10,000 B.C. * 1/2
This woolly pachyderm-sized tall tale of tribal warfare was directed on an epic scale by Roland Emmerich ("The Day After Tomorrow"). Turning his attention to the day before yesterday, he feels equally little obligation to realism, spinning an uninteresting, scattered yarn that owes more to Edgar Rice Burroughs than anthropology.
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There are shaggy-dog stories, and then there are shaggy-mammoth stories. "10,000 B.C." is a pachyderm-sized tall tale of prehistoric ardor and tribal warfare directed on an epic scale by Roland Emmerich, who subjected New York to an instant ice age in "The Day After Tomorrow." Turning his attention to the day before yesterday, he feels no greater obligation to realism, spinning a yarn that owes more to Edgar Rice Burroughs than anthropology.
The scattered narrative is explained on the fly by a gabby elder, the Hamburger Helper of storytelling. Speaking in the "And lo, it came to pass" school of voice-overs, he guides us through the scenic but underdramatized film.
When a clan of northern mammoth hunters holds its seasonal mighty warrior competition, self-doubting D'Leh (Steven Strait) wins by default. Tangled in the net and dragged along to the creature's semi-accidental death, he accepts credit for the kill because it entitles him to claim his childhood love Evolet (Camilla Belle) as his mate.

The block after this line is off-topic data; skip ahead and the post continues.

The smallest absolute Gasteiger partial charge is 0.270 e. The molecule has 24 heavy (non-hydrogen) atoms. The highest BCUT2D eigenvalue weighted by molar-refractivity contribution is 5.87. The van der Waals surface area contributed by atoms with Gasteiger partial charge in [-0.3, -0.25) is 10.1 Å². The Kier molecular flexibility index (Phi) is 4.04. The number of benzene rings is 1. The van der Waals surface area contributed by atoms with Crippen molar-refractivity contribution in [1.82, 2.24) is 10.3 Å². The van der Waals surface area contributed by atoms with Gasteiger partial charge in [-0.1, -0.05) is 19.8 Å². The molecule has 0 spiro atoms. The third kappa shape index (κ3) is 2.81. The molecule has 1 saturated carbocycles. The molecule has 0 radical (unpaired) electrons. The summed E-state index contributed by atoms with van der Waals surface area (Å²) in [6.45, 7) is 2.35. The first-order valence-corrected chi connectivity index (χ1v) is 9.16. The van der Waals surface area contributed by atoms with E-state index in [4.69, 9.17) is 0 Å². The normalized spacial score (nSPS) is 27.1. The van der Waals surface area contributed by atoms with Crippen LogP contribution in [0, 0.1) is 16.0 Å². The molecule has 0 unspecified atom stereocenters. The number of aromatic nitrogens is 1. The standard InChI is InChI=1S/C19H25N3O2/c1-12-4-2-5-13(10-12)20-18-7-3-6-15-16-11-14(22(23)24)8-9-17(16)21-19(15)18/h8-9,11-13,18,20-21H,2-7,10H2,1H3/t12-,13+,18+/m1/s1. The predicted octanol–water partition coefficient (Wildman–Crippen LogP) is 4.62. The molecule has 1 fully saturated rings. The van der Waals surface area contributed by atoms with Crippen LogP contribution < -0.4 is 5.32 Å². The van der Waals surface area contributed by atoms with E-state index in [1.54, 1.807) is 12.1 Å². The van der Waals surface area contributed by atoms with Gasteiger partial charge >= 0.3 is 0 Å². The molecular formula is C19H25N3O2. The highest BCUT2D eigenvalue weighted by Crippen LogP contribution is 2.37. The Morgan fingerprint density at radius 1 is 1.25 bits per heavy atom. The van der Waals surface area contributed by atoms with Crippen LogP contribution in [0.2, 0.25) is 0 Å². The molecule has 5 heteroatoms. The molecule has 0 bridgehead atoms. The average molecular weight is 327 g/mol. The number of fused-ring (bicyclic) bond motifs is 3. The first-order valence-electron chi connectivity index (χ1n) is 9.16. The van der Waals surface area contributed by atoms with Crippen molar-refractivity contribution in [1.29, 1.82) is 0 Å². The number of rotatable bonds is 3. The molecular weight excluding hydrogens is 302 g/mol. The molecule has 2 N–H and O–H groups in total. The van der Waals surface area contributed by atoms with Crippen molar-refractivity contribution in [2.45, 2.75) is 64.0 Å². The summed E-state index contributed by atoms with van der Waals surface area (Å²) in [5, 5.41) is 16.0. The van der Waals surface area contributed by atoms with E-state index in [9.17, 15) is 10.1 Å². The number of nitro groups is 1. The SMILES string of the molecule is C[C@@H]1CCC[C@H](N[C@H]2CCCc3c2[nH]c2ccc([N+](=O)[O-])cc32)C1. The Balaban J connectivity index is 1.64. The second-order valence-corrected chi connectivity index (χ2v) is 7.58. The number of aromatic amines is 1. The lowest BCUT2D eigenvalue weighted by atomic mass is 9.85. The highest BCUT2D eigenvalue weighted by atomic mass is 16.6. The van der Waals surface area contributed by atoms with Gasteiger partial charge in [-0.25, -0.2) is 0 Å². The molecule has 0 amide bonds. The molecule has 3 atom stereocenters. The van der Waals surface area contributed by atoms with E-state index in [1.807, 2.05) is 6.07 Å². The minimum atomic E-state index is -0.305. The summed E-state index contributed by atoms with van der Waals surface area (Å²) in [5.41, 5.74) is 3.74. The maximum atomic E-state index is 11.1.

But Old Mother, a wise woman with so many trinkets braided in her hair that she looks like a wind chime, foresees doom. A thundering pack of "four-legged demons" on horseback sacks the village for slaves, carrying off Evolet among their prisoners. With a small band of spear-carriers, D'Leh sets off across uncharted mountains and deserts to free his people. Evolet, sporting the kind of twine-and-bone ritual bracelets popular two years ago at Abercrombie and Fitch, drops pieces in a trail for D'Leh to follow across the trackless wastes, a primitive form of GPS tracking system.
The first 30 minutes of "10,000 B.C." suffers from tired blood, but the pace picks up when the dreadlocked searchers reach warmer climates. There are skirmishes with the slave traders, velociraptor-style attacks by gigantic ostrich creatures, and even a passage when D'Leh befriends a saber-toothed tiger. That might have been intended as comic relief, although the scenes lumber by so stiffly it's hard to tell. After drawing several African tribes to their cause, the hunters enter a mock-Egyptian empire where captive multitudes - and harnessed mammoths - build pyramids to the glory of the god-king.
The guards, Arabic-looking weightlifter types who wear curly-toed genie slippers, have a fearsome way with a whip. Still, D'Leh and his men infiltrate the construction gang, ready to spark an uprising and a mammoth stampede.
The film was handsomely shot in exotic locations, and its budget, reportedly well north of $100 million, bought a lot of impressive special effects. But in the real world of heroic historical loincloth adventures, "10,000" is much less than "300."